NTSB Identification: ERA11FA412
14 CFR Part 91: General Aviation
Accident occurred Wednesday, July 20, 2011 in Erwin, NC
Probable Cause Approval Date: 06/28/2012
Aircraft: CESSNA 182S, registration: N23739
Injuries: 2 Fatal.

NTSB investigators either traveled in support of this investigation or conducted a significant amount of investigative work without any travel, and used data obtained from various sources to prepare this aircraft accident report.

About 20 minutes after departing on a visual flight rules cross-country flight, the pilot ceased responding to air traffic controllers after being advised to contact the next air traffic control facility. Controllers continued to track the airplane as it flew toward the stated destination airport and then turned toward the airport adjacent to the accident site. The airplane arrived in the vicinity of the airport nearly 1 hour after the end of civil twilight and began maneuvering in the vicinity of the approach end of one of the runways. After performing two 180-degree turns, the airplane entered a steep, descending right turn toward the runway's final approach course. The airplane impacted trees about 1/2 mile from the runway threshold, and the wreckage path roughly aligned with the runway's final approach course. Examination of the wreckage revealed no evidence of any preimpact mechanical malfunctions or failures. The airplane's audio panel microphone selector was found set to a position that would not have allowed the pilot to communicate with controllers or to activate the airport's pilot-controlled runway lighting. A pilot who flew into the airport later that night described that area as a very disorienting "black hole" due to the lack of ground lighting at night.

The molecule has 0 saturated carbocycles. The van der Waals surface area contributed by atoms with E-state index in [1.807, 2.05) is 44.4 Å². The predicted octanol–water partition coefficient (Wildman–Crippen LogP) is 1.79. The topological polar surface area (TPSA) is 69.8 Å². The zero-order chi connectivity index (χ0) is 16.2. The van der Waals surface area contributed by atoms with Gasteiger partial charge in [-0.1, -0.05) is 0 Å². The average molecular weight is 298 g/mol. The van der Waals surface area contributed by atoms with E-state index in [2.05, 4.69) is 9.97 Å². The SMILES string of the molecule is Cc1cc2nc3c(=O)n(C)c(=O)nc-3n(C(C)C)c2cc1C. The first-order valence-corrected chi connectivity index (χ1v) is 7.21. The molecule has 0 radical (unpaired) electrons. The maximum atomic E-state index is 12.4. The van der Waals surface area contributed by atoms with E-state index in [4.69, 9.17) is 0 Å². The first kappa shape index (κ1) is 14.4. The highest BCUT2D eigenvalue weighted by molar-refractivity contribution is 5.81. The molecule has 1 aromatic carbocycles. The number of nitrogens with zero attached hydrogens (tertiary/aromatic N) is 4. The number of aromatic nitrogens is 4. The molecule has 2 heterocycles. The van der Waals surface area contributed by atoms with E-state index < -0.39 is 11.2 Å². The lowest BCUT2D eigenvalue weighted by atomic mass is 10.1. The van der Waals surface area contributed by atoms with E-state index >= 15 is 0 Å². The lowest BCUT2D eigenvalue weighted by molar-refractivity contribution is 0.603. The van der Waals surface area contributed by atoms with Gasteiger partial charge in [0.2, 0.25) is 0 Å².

The maneuvering observed as the airplane arrived in the vicinity of the airport suggested that the pilot may have been attempting to activate the airport's pilot-controlled lighting and locate the runway. The pilot was likely unable to activate the lighting due to an inadvertent misconfiguration of the audio panel earlier in the flight. After flying through the final approach course twice, the pilot may have elected to attempt to locate the unlit runway using the airplane's landing light, the airplane's onboard global positioning system receivers, and/or the airport's precision approach path indicator lights as a guide. However, as he turned the airplane toward the dark area located southwest of the runway threshold, he likely experienced spatial disorientation, lost awareness of the airplane's attitude, and allowed it to enter a right descending spiral, which continued to impact.

The National Transportation Safety Board determines the probable cause(s) of this accident to be:

The pilot’s loss of control due to spatial disorientation while maneuvering in dark night conditions.

Full narrative available

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